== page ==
Political analysts caution that it is too early to describe the protests as a potent threat to the Kremlin. The Far East has only about 5 percent of Russia’s population, and it is unclear how much these events will influence the rest of the country.
Still, even local legislators from Mr. Putin’s party have publicly opposed the tariff, an unusual example of dissent that underscores the depth of feeling here.
To wander through Vladivostok is to quickly understand why the tariffs are provocative. The people delight in driving used cars from Japan, which is only 500 miles away, saying that they are of far higher quality than Russia’s domestic models.
As a result, the streets offer a jarring sight: used Toyotas, Hondas and other Japanese vehicles, with steering wheels on the right side (in Japan, cars are driven on the left), being driven on the right side of the road. It is unusual to see a car with a Russian brand.
It is perhaps fitting that the widening rift centers on cars, which in post-Soviet Russia have become a prominent symbol of the kind of personal freedoms that were unattainable under Communism. Car ownership has surged, and both domestic production and imports have grown.
But the financial crisis has badly wounded Russia’s domestic manufacturers, which are based in the country’s more populous areas. To help them, the Kremlin sharply increased the tariff on imports of used vehicles — often by as much as 30 percent.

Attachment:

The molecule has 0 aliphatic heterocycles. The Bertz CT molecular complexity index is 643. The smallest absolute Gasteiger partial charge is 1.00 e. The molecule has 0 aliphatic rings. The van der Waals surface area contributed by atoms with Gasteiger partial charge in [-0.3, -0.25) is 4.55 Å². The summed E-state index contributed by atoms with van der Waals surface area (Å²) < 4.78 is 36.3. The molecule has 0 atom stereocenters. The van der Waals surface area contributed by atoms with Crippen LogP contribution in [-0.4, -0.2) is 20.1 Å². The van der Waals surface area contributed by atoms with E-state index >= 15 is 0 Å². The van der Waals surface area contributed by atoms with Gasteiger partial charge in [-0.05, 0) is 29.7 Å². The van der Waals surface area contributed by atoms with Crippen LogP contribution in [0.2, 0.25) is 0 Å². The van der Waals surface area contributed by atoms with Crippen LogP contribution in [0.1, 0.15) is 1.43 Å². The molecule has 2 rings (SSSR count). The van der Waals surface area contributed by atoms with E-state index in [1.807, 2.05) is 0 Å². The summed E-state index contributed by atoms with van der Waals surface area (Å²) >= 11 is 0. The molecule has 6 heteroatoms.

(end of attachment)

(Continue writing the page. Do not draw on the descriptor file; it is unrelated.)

At Zelenyi Ugol, a sprawling zone of car lots in Vladivostok, dealers said the tariff, combined with a drop in the value of the ruble, had devastated sales.
Dealers noted that the region’s industrial base had deteriorated in recent years, and even the fishing fleet was faring poorly. They said the car industry was providing more than 100,000 jobs for people who import, maintain, transport and sell vehicles.
“The tariff is simply a catalyst,” said Vladimir M. Kurnosenko, 41, another auto dealer. “Here, there are no enterprises; all the factories have fallen apart. To feed ourselves — because here there are no other factories or enterprises and so forth — we had to go into the auto business.”
Sergei M. Darkin, the governor of the Vladivostok region, who was appointed by Mr. Putin, said he understood the hard feelings over the tariff, but pointed out that two million people were employed by domestic auto manufacturers.
“So of course, you have to protect the Russian auto industry,” Mr. Darkin said.
A vice governor, Yevgeny V. Khokholkov, accused auto dealers of trying to lure people to protests by spreading false rumors that cars with right-hand steering wheels would be banned. He said the Moscow riot police disrupted the rally on Dec. 21 because it was not authorized and because earlier protests had become disorderly.
“It was necessary to demonstrate that the authorities have leverage, that if an unauthorized protest is held, participants have to be punished,” Mr. Khokholkov said.
The organizers said that despite government pressure, they would press ahead. At the demonstration in late January, one of them, Maxim S. Vednyov, 33, predicted that the violence in December would become a decisive event in the fight against the Kremlin.
“The government now is simply trying to destroy the Far East,” Mr. Vednyov said. “Our government said the actions of the riot police were proper. So in fact, they were saying: ‘Far East, shut up. We don’t need you.’”